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Considerations For Selecting Hybrids And Varieties

Considerations For Selecting Hybrids And Varieties
The key factor in choosing hybrids for your farming operation next year is documented consistent high performance across several locations against a range of competitors, not simply specific head-to-head comparisons.

By Bill Halfman

Farmers get pressure earlier and earlier each year to select and order seed for planting next year's crop. It seems like some of the discount deadlines are past before the current year's trials have even been harvested.

Considerations For Selecting Hybrids And Varieties

Selecting good corn hybrids, soybean, small grain and alfalfa varieties are important steps to next year's profitability. When looking at University corn hybrid trials it is not uncommon to see close to a 70 bushel per acre yield difference between the highest and the lowest yielding hybrids in many of the trials. At $4 per bushel that is a $280 difference per acre in gross revenue. With that in mind it is important to make sure that you do your homework to select hybrids and varieties that have a proven track record.  I will use corn as an example in this article, but selecting other crop varieties is a similar process.

When you are pressured to choose this hybrid or that one because the sales rep assures you it will perform well, demand to see the performance data that backs up the recommendation.  If you end up with a poor performer it will take some huge discounts to make up the potential loss in revenue described earlier.  Remember, the key factor in choosing hybrids for your farming operation next year is documented consistent high performance across several locations against a range of competitors, not simply specific head-to-head comparisons. 

How do you identify consistent performers that will likely perform well for you? The secret lies in looking for trials that evaluate hybrids over multiple locations. Multiple testing locations in a single year represent possible weather patterns your farm may encounter in the future. Weather variability influences hybrid performance more than any other variable because weather interacts with most of the other yield limiting factors. If a hybrid performs consistently well over many sites (i.e., weather patterns), then it will likely perform well on your farm in the future.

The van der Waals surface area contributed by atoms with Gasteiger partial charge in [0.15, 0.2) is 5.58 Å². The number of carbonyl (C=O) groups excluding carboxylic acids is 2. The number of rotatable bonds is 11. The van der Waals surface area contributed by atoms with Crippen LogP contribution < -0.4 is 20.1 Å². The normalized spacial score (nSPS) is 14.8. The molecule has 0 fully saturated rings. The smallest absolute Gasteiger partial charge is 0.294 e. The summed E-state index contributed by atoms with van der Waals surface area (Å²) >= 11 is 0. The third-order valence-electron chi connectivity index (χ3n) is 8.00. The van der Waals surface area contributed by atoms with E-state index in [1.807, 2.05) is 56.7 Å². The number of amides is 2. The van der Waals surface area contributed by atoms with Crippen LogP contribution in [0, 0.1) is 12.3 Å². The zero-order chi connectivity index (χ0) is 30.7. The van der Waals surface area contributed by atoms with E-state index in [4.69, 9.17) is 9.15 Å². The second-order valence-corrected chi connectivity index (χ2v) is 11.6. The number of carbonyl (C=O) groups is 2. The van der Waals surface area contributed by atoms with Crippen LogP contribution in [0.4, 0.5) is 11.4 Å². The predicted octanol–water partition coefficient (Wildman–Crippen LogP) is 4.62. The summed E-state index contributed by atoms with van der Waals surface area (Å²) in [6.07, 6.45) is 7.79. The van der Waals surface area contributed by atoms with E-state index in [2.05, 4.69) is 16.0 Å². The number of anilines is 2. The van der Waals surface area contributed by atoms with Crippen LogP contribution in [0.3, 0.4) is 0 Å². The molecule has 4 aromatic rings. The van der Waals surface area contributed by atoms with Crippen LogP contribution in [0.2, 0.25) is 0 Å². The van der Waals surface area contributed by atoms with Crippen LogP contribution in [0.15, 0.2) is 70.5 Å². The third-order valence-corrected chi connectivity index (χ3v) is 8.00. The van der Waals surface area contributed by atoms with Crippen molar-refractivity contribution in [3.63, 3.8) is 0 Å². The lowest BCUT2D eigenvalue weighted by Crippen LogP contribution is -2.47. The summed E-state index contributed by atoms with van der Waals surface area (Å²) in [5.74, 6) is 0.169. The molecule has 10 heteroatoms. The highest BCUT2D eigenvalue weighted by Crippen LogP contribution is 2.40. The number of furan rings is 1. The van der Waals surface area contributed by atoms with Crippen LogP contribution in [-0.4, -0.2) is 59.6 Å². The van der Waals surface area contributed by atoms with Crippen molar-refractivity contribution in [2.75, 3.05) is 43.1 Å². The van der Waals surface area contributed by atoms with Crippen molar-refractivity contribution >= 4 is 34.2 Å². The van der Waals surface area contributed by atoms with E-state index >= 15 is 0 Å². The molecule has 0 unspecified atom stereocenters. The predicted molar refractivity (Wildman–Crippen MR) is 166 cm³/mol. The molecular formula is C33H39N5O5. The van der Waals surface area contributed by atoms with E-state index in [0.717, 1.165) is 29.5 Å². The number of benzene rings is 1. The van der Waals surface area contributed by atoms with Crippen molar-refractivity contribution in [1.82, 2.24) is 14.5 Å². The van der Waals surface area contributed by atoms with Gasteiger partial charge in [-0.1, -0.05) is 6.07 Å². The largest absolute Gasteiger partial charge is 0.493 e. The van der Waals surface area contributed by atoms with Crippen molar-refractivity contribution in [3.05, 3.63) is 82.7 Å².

Most university hybrid performance programs evaluate hybrids over multiple locations plus multiple years within select maturity zones.  Several third-party testing groups also evaluate hybrids over multiple sites. Seed companies obviously evaluate hybrids over hundreds if not thousands of sites each year. Seek out summaries over many locations and avoid concentrating on single site results. 

Do not get hung up on any particular traits until after you have identified the hybrids that are consistently in the top performing group.  The hybrids base-genetics are what provides the yield potential, the added genetic traits are useful for helping protect the crop from pest problems.  Once you have identified a group of consistent high-yielding hybrids, further filter them for traits important to your situation. These could include suitability to certain soil types, disease resistance, rootworm protection based on rotation, or some acres that have troublesome weed problems that an herbicide resistant hybrid would help manage.  That does not mean you need to spend the money on these traits for all of your acres.

A good resource that illustrates  consistently high yielding hybrids are available from conventional to many different levels of added traits is an Agronomy Advice Fact Sheet written by UW Extension Corn Specialist Joe Lauer titled "Buy the Traits You Need." The honor roll of top-performing corn hybrids tested in 2012.  This fact sheet along with more information and tools to help with hybrid selection can be found at the UW Extension Corn Agronomy website.

In summary, selecting consistently high performing hybrids and varieties across a variety of locations is the best way to ensure the greatest likelihood of high performance from those crops on your farm in the upcoming growing season. Take the time to look at the numbers from trials across a number of locations to find the hybrids that are consistently top performers and then sort through them to identify the ones with the characteristics and traits to meet your particular needs.

Halfman is the Monroe County Extension agriculture agent.


TAGS: USDA Soybeans
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